… With the presence of Fidel Castro.
I wish I could say I was surprised by the tributes pouring into Cuba from world leaders who really should know better, now that Fidel Castro is dead. Apparently, Castro was a great man, who did a lot for social justice – which tells us all we need to know about ‘social justice’ – a great moral and spiritual leader who will be sorely missed. World leaders, intellectuals, anarchists … they unite in praise of Castro …
And that tells us all we need to know about them too.
The simple truth is that Fidel Castro was a monster.
Like many other dictators, Castro adopted the language of communism and socialism as a mask to hide his true nature. His sole goal was to take and hold power as long as possible – everything he did, in Cuba, was designed to uphold his primacy. He enriched himself and his inner circle, while countless innocent civilians starved to death or risked their lives to flee an island that, like so many other dictatorships, could justly be called a prison camp above ground and a mass grave below. Under Castro, Cuba became a police state where people could be locked up for daring to speak out against the regime, an island now divided between two economies – one for the rich foreign tourists and one for the rest of the population.
Castro’s crimes and atrocities – some call them excesses – are often excused by his worshippers, few of whom have ever lived under tyranny or seen the real Cuba. To them, Castro’s credentials – leader of a successful socialist uprising, defeater of a right-wing dictatorship, crusher of multiple (and farcical) US attempts to assassinate him and overthrow his regime – provide all the burnishing his narrative needs. No reasonable person can possibly believe that Castro’s savage repression of his own people, even after the end of the Cold War, was justified. Unlike other post-WW2 dictatorships – South Korea, Taiwan – Cuba was never allowed to develop a free market economy. Instead, Castro doubled down on failure, creating a hellish nightmare for his subjects. And subjects they were, because none of them were ever offered a choice.
One may argue that Cuba’s internal affairs are Cuba’s own business. But Castro was not content to remain within his borders. Cuban fingerprints can be found across the world, from troops in Africa fighting pointless wars to support for Castro’s fellow socialist regime in Venezuela (now suffering social collapse as the impact of socialism becomes unavoidable) and, worst of all, the Cuban Missile Crisis. Castro played a major role in laying the groundwork for nuclear war, a war that would have claimed Cuba as its first victim. It would not have been the last. Nor did Castro have the sense to back down when it became clear that matters had gotten out of hand. His brinkmanship nearly took the world to war.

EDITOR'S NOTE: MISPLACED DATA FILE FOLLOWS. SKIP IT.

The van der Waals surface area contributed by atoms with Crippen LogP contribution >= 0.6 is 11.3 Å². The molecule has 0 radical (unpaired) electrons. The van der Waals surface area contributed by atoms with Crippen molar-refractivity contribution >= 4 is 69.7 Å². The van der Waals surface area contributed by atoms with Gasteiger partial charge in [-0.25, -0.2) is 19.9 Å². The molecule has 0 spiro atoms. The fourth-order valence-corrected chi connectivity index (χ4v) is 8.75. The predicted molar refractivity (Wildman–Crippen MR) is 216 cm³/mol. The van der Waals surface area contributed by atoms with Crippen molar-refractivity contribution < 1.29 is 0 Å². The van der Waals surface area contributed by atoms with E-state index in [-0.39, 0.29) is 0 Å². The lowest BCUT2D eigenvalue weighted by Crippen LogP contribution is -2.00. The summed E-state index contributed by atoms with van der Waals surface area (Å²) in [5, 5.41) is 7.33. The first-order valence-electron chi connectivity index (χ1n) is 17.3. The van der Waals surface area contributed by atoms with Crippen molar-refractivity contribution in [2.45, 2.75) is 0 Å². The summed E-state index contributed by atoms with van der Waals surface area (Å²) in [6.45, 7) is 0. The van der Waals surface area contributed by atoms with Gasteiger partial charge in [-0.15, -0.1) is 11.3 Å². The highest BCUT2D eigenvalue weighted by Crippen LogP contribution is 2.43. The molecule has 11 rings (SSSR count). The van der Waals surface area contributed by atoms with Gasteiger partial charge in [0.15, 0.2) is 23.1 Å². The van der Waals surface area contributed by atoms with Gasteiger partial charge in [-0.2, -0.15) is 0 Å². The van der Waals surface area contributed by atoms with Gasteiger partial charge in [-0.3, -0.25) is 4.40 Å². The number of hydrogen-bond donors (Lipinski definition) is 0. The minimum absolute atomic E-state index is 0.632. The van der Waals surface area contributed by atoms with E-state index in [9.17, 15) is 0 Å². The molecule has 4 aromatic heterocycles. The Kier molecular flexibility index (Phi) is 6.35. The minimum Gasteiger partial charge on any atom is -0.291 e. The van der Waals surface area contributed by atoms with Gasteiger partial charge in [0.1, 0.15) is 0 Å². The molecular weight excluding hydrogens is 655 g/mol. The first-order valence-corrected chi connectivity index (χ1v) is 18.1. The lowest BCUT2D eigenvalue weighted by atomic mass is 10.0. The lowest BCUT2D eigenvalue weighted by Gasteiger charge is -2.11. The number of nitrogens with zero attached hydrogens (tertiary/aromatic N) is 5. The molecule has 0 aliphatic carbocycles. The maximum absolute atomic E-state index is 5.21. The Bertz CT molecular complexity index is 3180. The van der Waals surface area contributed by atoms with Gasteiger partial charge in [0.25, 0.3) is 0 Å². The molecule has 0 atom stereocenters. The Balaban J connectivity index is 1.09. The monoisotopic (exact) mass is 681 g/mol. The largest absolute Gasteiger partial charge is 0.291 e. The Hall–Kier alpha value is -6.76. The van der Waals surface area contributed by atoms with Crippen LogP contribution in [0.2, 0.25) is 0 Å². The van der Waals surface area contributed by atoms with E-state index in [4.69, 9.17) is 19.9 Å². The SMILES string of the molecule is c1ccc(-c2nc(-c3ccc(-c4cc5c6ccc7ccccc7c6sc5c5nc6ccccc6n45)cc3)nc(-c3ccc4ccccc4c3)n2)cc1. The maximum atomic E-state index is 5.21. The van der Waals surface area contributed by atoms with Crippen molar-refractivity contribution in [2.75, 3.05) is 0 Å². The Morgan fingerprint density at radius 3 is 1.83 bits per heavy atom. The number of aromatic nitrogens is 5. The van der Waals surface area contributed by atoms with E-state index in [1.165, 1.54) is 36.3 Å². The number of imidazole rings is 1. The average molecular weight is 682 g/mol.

Indeed, the well-being of his own people was always low on his list of priorities. Much has been made about Cuba’s health service, but Cuba has dispatched vast numbers of doctors overseas (thus creating a shortage back home) and refused to fund proper supply and procurement systems. Simple items like aspirin are like gold, to the average Cuban … if, of course, they can find them.
Castro was no George Washington or Nelson Mandela. Both of them chose to leave power, even though they might have been able to keep it for far longer; both of them, although flawed, chose to work for the good of their people. Castro, by contrast, was solely concerned with himself. There was no attempt to draw in talented newcomers, let alone start a gradual shift to democracy. Instead, Castro remained firmly in power until ill-health finally took its toll. About the only good thing that can be said about Castro is that he allowed a transfer of power – onto healthier shoulders, at least – before his final meeting with death.
This was not inevitable. A true patriot could have accomplished much, first by developing the rule of law and then allowing the growth of a genuine middle class. Cuba has remarkable potential, far more than just a tourist spot in the middle of the Caribbean. And yet, Castro was unwilling to accept the threat to his power this would have – inevitably – caused. Given a chance to turn Cuba into a shining star, Castro chose – instead – to go for nightmare. And he was hellishly successful.
I would not care to utter any predictions about Cuba’s future, now that Castro is gone. His brother – the sitting president – is unlikely to rock the boat, despite Barrack Obama’s pathetic attempts to burnish his legacy by reaching out to Cuba. Such regimes are often prisons for the wealthy and powerful as well as the peasants in the fields. But Cubans are no less intelligent than any other nationality. The discrepancies between what they’re being told and the truth in front of their eyes are glaringly obvious. How long will it be before Cuba collapses into civil war?
Castro’s legacy, therefore, is a ticking time bomb a mere three hundred miles from the United States. But his legions of fans and admirers are not the ones who will have to deal with the problems, nor are they the ones who will starve (or be raped or killed) when the country finally falls apart. They will go on believing Castro’s lies even as utter darkness falls across his country.
For many, death comes too soon; for Castro, it came too late.